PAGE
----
Moser: I'll tell you, Mac, this success is not due to me. I cannot remember the last time I went to McDonald's. With that said --

Greer: I love McDonald's.

Moser: -- I have to say, this has been one of the most fascinating turnarounds to see. I feel like, whenever we see a CEO out there that's really firing on all cylinders, as Ron Gross would like to say, we feel like saying, "That's the Steve Easterbrook of that company," or, "That's the Steve Easterbrook of that industry," because Steve Easterbrook is the CEO that really took McDonald's in the middle of this big downturn and turned that ship around completely. McDonald's has been one of the best turnarounds we've seen in quite some time. And I like the business in a sense that, you're focusing on food, that's a good repeat sales business. Fast food, the value proposition there. And really, the McDonald's story all boils down to being able to take this worldwide brand and modernizing it and really bringing it up with the times. And I think Easterbrook has done a very good job with that, focusing on things like mobile ordering and delivery and really, you mentioned this before, bringing the quality of those stores backup and making the experience a nicer one.

Greer: The renovated stores are really nice. We end up stopping at McDonald's a lot on road trips, and stopped at one a year ago, and I placed my order and went and sat at this table, and someone brought me my food. Table service! And it was a really nice store. And that changes the way that I feel about the whole company. I'm a shareholder, I should say, and I've been a shareholder for the last year. It's been a great stock.

Moser: It's a little bit of a lesson from Ron Shaich and Panera. I feel like he's played a big role in helping to reshape this food service industry that we're dealing with today. You have to be able to step up your game, or I think other players are going to go right past you. And with McDonald's, maybe not the biggest growth story in the world. But again, they're going to be returning somewhere in the neighborhood of $25 billion to shareholders through 2019. Share count is down about 20% since 2013. They'll continue to pay a dividend, and that dividend will continue to grow. So, while maybe there's not a big growth story there, I think this is a decent income play for investors looking to hang on to one that'll give you steady-eddy returns for some time, at least as long as Easterbrook is at the helm.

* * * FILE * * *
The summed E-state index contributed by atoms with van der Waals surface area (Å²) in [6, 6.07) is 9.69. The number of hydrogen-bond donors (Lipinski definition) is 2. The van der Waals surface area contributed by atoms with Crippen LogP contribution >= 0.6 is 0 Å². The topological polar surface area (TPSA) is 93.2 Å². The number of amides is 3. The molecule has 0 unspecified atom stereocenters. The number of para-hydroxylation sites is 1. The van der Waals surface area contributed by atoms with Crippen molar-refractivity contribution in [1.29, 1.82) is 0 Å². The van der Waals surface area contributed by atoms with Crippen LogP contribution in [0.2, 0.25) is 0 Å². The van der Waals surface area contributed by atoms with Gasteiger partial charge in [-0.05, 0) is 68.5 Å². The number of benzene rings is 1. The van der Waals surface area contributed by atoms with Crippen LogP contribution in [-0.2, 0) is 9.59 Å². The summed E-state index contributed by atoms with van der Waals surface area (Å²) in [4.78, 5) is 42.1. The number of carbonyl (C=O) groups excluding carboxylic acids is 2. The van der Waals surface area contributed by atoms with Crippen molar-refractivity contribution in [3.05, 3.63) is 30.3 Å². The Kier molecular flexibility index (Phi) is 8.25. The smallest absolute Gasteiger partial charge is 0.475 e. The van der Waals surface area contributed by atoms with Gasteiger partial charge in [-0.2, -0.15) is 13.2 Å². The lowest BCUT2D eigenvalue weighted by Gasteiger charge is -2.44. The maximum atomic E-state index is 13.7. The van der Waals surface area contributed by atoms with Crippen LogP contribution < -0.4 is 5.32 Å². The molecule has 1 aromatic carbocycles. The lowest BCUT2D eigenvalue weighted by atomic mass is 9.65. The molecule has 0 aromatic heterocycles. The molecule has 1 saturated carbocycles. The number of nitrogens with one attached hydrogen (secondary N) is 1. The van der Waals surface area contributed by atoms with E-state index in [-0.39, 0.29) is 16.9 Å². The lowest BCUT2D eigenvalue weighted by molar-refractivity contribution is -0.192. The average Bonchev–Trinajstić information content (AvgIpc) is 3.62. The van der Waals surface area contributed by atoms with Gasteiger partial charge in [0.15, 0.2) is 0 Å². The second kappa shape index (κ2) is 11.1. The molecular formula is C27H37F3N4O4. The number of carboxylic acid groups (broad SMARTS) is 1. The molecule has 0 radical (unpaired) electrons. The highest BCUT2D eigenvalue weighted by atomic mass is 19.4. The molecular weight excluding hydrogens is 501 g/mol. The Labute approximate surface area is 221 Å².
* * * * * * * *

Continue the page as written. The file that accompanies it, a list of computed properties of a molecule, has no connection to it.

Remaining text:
Kretzmann: Yeah, I think this is another great lesson or case study that you don't want to necessarily extrapolate something that's happened in the last couple of years out for the next five years. A few years ago, fast food was really left for dead. Fast casual was the in thing. In the past couple of years, fast casual has struggled, sit down restaurants have struggled, but fast food has really been where the bulk of the growth has come with restaurants. I think these things will ebb and flow. It's not that one segment of restaurants is going to swallow the others, but there'll be ongoing innovation and give and take there. So, that's just something to keep in mind, especially when you have a brand and a company like McDonald's, which, even in their challenging days a few years ago were still producing solid free cash flow. It was really just a matter of getting that leadership and that strategic vision in place, and Steve Easterbrook has certainly delivered that.

And speaking of delivery there, they now have delivery rolled out in more than 10,000 restaurants globally. They mentioned that the average check size for delivery is one and a half to 2 times the average order size from non-delivery. So a lot of nice areas that they're innovating there, a really impressive story.

Moser: It's crazy to think about, probably three years ago, where we were looking at McDonald's and just thinking doom and gloom, and were looking at Chipotle (NYSE: CMG) and thinking, "This is the future." And now, today, well, well, well, how the turntables have ...

Kretzmann: Turning.

Greer: The turntables have turned. Something like that.

Kretzmann: Who knows.

Moser: That was my effort at it.

Kretzmann: Almost had it.

Greer: Well, at on point, you know, McDonald's had a stake in Chipotle. Maybe they, what, buy Chipotle back?

Moser: We've all, I think, lobbed that back and forth here around our desks at least at one point or another. And I think that would be the ultimate irony. I think, at some point or another, we end up seeing Chipotle go back private. I just feel like that's a concept that's probably going to do a little better out of the public markets, out of that scrutiny. But that would be an interesting opportunity for McDonald's to try to jump back in there and say, "Fool me once, shame on me -- " wait. [laughs]